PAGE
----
Rule of Life – Community in the School Setting
New Orientation of the Institute
Father Coindre had founded the Pieux-Secours to make a contribution to the education of the young people of Lyons. He had not thought about regular schools for, in the city, the Brothers of the Christian Schools were providing this service already.
But, in his travels in the parishes, he soon realized the urgent need for schools in the country, especially now that the government had forbidden the nuns to take boys into their institutions.
So, some months after the foundation of our Institute, he decided to direct it toward the work of teaching. He wrote to Brother Borgia on January 21, 1822: “If we start a second establishment, it will be to teach reading and writing to children, as do the Brothers of Doctrine. (Brothers of the Christian Schools) Consequently, I wish that you yourselves learn the methods of these Brothers by going, with my Brother (Father François) to visit their classes, questioning them about their procedures, and then teaching our Brothers what you will have learned.”
The first opportunity arose at Monistrol in Haute Loire. At the beginning of 1823, the novitiate had been transferred to a house belonging to us. In this same house a school was opened for the children of the parish. The pupils who came were so numerous that soon they had to be lodged in another place. It was at the same time a school of experience for the novices, who began teaching under the direction of their novice masters.
This work was soon well known by the pastors of the region, who began to ask for the services of the Brothers.
In 1824, three new schools were opened:
Le Monastier, Haute Loire – An elementary school with boarders, set up in an old castle, with three Brothers constituting the staff.
Pradelles, Haute Loire – Apparently an elementary school, probably with boarders; a personnel of four Brothers.
St. Symphorien, Loire – A private school, organized by the pastor and his council; with boarders; four Brothers.
In 1825, schools were opened at the following places:
Montfaucon, Haute Loire – Elementary school with boarders; four Brothers.
Fontaines-Cailloux, Loire – Seems to have been organized by the pastor; three Brothers. One went on Sundays to the neighboring parish of Saint Martin to teach the catechism to the boys and to act as minder during the parish liturgical services.
Neulise, Loire – Seems to have been an elementary school; three Brothers.
Murat, Cantal – Seems to have been a free school; three Brothers.
From this time on, our chief work was teaching in schools, and thus the work of the Pieux-Secours was unique in our history.
The early schools were either “free” schools, that is, schools supported by the parish, or “communal” schools, in charge of the civil authorities, but founded at the request of pastors. Most of them received as boarders children from the neighboring villages.
In general, the pupils were somewhat beyond elementary school age, judged by today’s standards. Often they came for only a year or two before leaving for military service.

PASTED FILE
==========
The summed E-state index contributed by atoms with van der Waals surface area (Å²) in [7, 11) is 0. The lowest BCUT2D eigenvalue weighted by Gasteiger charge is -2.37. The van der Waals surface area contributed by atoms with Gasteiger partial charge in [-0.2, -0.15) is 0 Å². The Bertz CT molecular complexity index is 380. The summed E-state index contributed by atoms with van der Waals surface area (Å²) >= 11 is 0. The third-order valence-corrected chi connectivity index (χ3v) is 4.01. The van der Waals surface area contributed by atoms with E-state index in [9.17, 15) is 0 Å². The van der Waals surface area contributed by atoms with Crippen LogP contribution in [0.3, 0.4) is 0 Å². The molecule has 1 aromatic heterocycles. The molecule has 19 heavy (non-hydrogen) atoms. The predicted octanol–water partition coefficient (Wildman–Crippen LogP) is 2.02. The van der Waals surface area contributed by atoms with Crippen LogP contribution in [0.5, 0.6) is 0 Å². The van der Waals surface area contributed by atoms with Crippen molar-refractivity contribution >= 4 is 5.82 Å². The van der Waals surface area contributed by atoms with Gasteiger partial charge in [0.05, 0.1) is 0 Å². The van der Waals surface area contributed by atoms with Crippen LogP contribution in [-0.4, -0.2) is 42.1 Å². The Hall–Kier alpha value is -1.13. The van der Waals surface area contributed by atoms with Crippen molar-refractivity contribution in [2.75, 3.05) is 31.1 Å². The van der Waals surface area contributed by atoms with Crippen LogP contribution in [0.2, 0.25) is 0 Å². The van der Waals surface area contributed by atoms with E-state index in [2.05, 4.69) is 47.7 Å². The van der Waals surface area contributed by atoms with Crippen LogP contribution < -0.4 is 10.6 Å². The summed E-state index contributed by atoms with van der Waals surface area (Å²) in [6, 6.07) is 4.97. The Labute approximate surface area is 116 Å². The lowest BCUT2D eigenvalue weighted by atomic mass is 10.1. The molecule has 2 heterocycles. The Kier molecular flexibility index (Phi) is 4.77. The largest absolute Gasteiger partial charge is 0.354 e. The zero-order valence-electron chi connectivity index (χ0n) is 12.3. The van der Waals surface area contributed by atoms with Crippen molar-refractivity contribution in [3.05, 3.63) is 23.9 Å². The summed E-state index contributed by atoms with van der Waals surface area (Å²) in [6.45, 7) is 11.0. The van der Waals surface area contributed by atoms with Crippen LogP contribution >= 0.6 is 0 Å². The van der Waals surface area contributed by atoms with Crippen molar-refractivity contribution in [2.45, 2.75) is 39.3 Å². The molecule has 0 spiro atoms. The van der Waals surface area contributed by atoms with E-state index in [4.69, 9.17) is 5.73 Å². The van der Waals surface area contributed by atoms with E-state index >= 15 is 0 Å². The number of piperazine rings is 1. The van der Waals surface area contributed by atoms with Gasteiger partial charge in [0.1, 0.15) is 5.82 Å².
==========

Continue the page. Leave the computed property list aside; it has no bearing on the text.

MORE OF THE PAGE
As these schools were in rural places, they were only about half filled in the springtime, as the country children left their books to tend the cattle or to work on the farm. Only the sons of the townspeople, of the artisans, professional people, or shop-workers, finished the school year. The Superior took advantage of these times to recall the younger Brothers no longer needed for teaching, to the novitiate at Monistrol or at Lyons, so that they could continue their own studies and become more efficient.
As means of support, our Brothers received a monthly tuition from the parents of the day pupils and the fees for keeping the boarders. In nearly all the establishments a grant from the community or the parish made it possible for them to accept some poor boys without charge.
These primary schools, judging by the number of classes, did not go beyond what we now call the fourth grade, some of them not beyond the second.
The teaching, obviously consisted only in the elements of religion, reading, writing, and arithmetic. Special stress was placed upon penmanship, which was taught very painstakingly, for at that time, before typewriters were available, good penmen were in demand in the offices of professional, industrial and commercial enterprises. The better the penmanship, the better chance there was for employment in such establishments.
The chief styles of penmanship at the time and place were called the Ronde, the Batarde, and the Coulee. According to a letter of Father Coindre, the Coulee was the most popular. He wrote to Brother Borgia, in regard to the novices: “I believe that not all are capable of learning all the systems of penmanship. Everybody wants the Coulee. So have them practice this one above all; it will suffice.
Our schools soon had a good reputation. Here is the testimony of the Rector of Clermont Academy, in an 1829 letter to Father François Coindre:
“The Bishop of Le Puy, with whose judgment I completely agree, has spoken to me in terms of high praise of the piety, zeal, and competence of your Brothers. I believe I am serving the interests of religion, of good manners, and of family life, by helping as best I can, your worthy association.
“I would gladly see all the municipalities of the diocese of Le Puy enriched by the acquisition of the appreciable advantage that eight of them already enjoy. The pastor of Murat daily admires the work and the piety of the Brothers who direct his school."